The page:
Days later, my friend would present herself at the railway lost-property office lamenting the behaviour of her 'wayward daughter' and asking to see any Brampton Down overcoats found aboard, say, the 4.56pm from Folkestone the previous Friday. She always managed to find one her own size.
These days, unclaimed lost property can be picked up so cheaply at auction that such scams seem unnecessary. Not only overcoats but nearly-new cameras, binoculars, radio-cassettes, personal stereos, calculators, computer games, jewellery, antiques, leather jackets and duty-free goods, not to mention forests of umbrellas and squadrons of luggage trolleys, can be had for half their second-hand value.
The auctioneer Michael Shortall, of Hawkhurst, Kent, last year won the contract to auction Gatwick airport's unclaimed lost property. He holds three 400-lot auctions a year with neither estimates nor reserves - there is one today at 10am. Although he targets dealers such as jewellers and camera retailers as his main customers, private buyers regularly carry off bargains.
At one of Mr Shortall's auctions this year pounds 28 (plus 10 per cent premium and 17.5 per cent VAT on the premium, making a total of pounds 31.29) bought a lot comprising three cameras: a cased Pentax PC35AF-M SE, a Kodak disc 4000 and a cased Ricoh FF-90 autofocus. Over the counter they could have fetched pounds 35, pounds 15 and pounds 15, a total of pounds 65. A cased Minolta 7000 with AF zoom 35-70mm lens fetched pounds 95 (total pounds 106.16) when its second- hand value is around pounds 200. A fiver bought a lot of 18 pieces of jewellery. Umbrellas sell for pounds 5- pounds 10 in lots of five; luggage trolleys, in half-dozens, cost about pounds 6 a lot.
The thousands of unclaimed items lost on British Rail between Cornwall and Kent end up at Waterloo. British Rail employees have a privileged pick of them: there is a staff-only twice-weekly price-tag sale which is neither advertised in BR house publications nor open to the public. The human brain left on a train never reached the sale, being claimed by a hospital courier. Nor did a sawn-off shotgun which was handed in to the police. But a selection of bondage gear, including whips and manacles, found a suitable home among BR staff.
The enterprising station master at Leeds, Gerald Egan, holds his own auctions. He picked up his gavel and held his second annual event this month. It was attended by 100 bidders and raised pounds 984. He sold tape players, bicycles, personal stereos, lap-top computers, suitcases (still containing passengers' possessions) and hundreds of umbrellas. He hopes that the pneumatic drill found in the ladies' lavatory, which failed to sell, will shift for about pounds 40 in a private deal.
British Rail recommends telephoning the nearest main station to find out where the auctions are. More auctions of railway lost property are expected after 1 April, when British Rail divides into 26 train operating companies, each with its eye on the bottom line.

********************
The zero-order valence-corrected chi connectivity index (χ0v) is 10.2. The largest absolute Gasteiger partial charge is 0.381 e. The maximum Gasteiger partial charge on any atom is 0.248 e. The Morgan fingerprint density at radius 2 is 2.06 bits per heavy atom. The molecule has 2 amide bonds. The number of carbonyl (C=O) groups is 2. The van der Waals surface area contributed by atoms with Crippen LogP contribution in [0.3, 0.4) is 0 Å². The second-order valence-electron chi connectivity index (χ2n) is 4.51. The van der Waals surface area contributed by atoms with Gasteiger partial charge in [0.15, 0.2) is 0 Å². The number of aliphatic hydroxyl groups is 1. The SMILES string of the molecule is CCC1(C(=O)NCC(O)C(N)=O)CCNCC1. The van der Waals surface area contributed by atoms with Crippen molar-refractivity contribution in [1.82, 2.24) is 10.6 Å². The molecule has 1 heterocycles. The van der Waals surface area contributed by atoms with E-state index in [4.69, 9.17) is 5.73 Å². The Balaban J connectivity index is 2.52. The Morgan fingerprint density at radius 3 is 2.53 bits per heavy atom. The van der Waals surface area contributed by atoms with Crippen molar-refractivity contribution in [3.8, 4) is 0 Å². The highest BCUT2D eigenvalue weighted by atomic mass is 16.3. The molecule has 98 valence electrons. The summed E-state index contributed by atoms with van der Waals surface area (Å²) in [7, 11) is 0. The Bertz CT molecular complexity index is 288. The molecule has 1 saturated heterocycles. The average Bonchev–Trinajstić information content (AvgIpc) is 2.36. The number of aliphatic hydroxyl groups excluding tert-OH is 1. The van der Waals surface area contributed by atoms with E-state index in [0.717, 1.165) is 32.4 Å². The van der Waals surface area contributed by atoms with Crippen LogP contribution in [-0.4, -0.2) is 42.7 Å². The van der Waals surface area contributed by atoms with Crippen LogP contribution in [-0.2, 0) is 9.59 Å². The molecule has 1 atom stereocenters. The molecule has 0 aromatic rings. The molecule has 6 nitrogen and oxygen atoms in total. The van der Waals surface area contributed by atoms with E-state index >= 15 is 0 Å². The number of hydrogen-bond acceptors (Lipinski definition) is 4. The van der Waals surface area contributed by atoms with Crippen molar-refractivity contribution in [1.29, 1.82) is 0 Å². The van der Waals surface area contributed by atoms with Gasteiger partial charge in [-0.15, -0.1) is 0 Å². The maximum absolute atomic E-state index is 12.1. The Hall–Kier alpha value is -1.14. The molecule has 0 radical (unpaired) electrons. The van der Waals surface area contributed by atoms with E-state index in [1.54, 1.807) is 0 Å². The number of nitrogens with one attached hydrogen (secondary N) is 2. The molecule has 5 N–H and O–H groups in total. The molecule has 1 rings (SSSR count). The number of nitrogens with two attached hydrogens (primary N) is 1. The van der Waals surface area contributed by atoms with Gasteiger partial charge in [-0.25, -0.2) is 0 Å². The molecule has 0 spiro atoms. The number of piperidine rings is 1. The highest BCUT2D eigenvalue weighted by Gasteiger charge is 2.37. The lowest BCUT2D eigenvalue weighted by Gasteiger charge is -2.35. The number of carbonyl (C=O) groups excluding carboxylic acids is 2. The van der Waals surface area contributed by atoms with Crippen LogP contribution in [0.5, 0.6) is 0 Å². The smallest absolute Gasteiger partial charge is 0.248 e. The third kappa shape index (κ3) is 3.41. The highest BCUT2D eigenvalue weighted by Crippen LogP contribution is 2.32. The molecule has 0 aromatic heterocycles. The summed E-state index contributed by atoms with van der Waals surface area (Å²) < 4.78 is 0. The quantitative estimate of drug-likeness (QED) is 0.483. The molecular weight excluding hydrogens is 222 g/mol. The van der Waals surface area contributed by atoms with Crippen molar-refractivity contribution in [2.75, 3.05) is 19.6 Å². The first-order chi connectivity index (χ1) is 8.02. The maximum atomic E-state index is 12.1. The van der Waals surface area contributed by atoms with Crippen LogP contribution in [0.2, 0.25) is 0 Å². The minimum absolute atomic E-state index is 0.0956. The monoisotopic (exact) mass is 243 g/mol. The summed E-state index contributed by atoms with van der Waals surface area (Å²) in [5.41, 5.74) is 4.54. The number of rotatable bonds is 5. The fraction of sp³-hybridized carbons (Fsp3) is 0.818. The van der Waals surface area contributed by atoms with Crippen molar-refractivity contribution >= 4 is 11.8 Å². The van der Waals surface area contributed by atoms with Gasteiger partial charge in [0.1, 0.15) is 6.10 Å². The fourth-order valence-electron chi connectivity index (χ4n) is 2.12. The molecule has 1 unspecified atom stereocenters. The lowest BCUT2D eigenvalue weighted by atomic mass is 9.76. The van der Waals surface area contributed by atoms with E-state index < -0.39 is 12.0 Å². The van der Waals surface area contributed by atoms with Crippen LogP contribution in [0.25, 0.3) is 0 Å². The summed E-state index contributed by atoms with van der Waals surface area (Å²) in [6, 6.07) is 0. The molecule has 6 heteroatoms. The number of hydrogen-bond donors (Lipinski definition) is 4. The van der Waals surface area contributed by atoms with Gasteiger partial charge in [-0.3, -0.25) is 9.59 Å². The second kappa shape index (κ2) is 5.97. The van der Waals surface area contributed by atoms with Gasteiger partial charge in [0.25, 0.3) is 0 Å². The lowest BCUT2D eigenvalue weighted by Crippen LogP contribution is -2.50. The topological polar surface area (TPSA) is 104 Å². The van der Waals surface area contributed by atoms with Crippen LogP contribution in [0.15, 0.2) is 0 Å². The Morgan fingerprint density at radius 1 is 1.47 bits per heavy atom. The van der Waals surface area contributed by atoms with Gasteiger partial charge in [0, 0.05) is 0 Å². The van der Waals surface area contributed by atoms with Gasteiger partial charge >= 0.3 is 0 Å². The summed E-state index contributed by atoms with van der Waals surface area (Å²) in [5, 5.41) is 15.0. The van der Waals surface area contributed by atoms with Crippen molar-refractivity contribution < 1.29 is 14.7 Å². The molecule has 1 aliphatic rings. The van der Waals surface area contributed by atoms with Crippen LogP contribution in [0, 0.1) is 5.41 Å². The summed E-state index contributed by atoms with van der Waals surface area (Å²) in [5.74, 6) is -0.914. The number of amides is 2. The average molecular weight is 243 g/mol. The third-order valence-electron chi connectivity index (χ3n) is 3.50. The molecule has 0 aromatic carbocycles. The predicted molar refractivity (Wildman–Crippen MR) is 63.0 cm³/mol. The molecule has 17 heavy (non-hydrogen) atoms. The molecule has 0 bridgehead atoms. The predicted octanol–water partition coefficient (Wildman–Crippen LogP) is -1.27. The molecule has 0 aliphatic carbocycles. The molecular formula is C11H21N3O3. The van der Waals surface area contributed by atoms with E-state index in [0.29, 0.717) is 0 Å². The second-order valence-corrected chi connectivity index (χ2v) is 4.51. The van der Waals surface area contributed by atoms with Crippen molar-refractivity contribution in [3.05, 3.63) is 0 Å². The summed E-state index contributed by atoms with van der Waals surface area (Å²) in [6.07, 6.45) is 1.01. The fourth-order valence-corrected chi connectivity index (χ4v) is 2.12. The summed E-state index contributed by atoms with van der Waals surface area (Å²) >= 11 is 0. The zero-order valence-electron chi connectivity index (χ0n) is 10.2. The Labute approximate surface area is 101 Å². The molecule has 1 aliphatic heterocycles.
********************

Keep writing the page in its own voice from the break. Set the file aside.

The answer to the question 'Why do people lose so much gear?' is simple. They do not; they actually lose very little. Staff at Gatwick airport, for example, find 14,000-16,000 items of lost property a year - a small number compared with the annual 20 million passengers passing through. More than half the lost items are claimed. But Wendy Jefferson, Gatwick's lost property supervisor, formerly a WPC with Sussex police, still cannot understand why so many people never report valuable losses. Airlines are willing couriers of reclaimed property, she said, and she will accept proof of identity by fax.
Harassed passengers who have lost things tend to vent their frustration on her. 'They seem to think it's all my fault,' she said. 'Some are downright rude, and the desire to retaliate can be strong. You just have to keep your mouth shut and roll with it.'
Her least favourite lost property, even more loathed than false teeth, dirty clothes or dried fish from Africa, is luggage trolleys. Up to 250 a year are left behind. 'They fold and bite your fingers,' she said.
London Transport's lost property office at 200 Baker Street - temporary home to some 100,000 lost objects a year - is only a little less famous than 221b, Sherlock Holmes's mythical residence across the road. Number 200's forte is lost credit cards, musical instruments - and true stories. Such as the one about the businessman who reclaimed the same briefcase containing pounds 3,000 each month for three months. There are plenty of lost crutches. Or are they deliberately discarded? The staff at No 200 say, tongue-in-cheek, they are proof that miracles do indeed occur on London Transport.
Less famous are the premises of R F Greasby, the Tooting auctioneers, where property unclaimed by LT passengers after at least three months is offered in fortnightly Monday sales of about 1,000 lots. Viewing is on Saturdays, 10am- 4pm. Last Monday, a lost 40ft marquee came under the hammer and raised a top bid of pounds 300.
Lost property from Heathrow, British Airways, London taxis and the police goes into big, 1,000 to 1,200-lot monthly sales at Dowell Lloyd of Putney. Viewing is on Fridays, 9am-7pm. A gold-plated Leica fetched over pounds 3,350 this month, but Twenties gold Leicas can make more than pounds 30,000 at auction, and a 1979 gold N42 Leica is estimated pounds 4,000- pounds 6,000 at Phillips on 14 December.
Hard times mean that transport companies have become more businesslike about lost property. Long gone are the days when I could walk into 200 Baker Street, report the loss of an umbrella, reel off at random the name of a Tube line, a day and a time, wink and be told: 'Nar. But 'ow'd you like a nice malacca? Only a quid.'
Michael Shortall, Auction Centres (0580 754545), Dowell Lloyd (081-788 7777), R F Greasby (081-672 1100).
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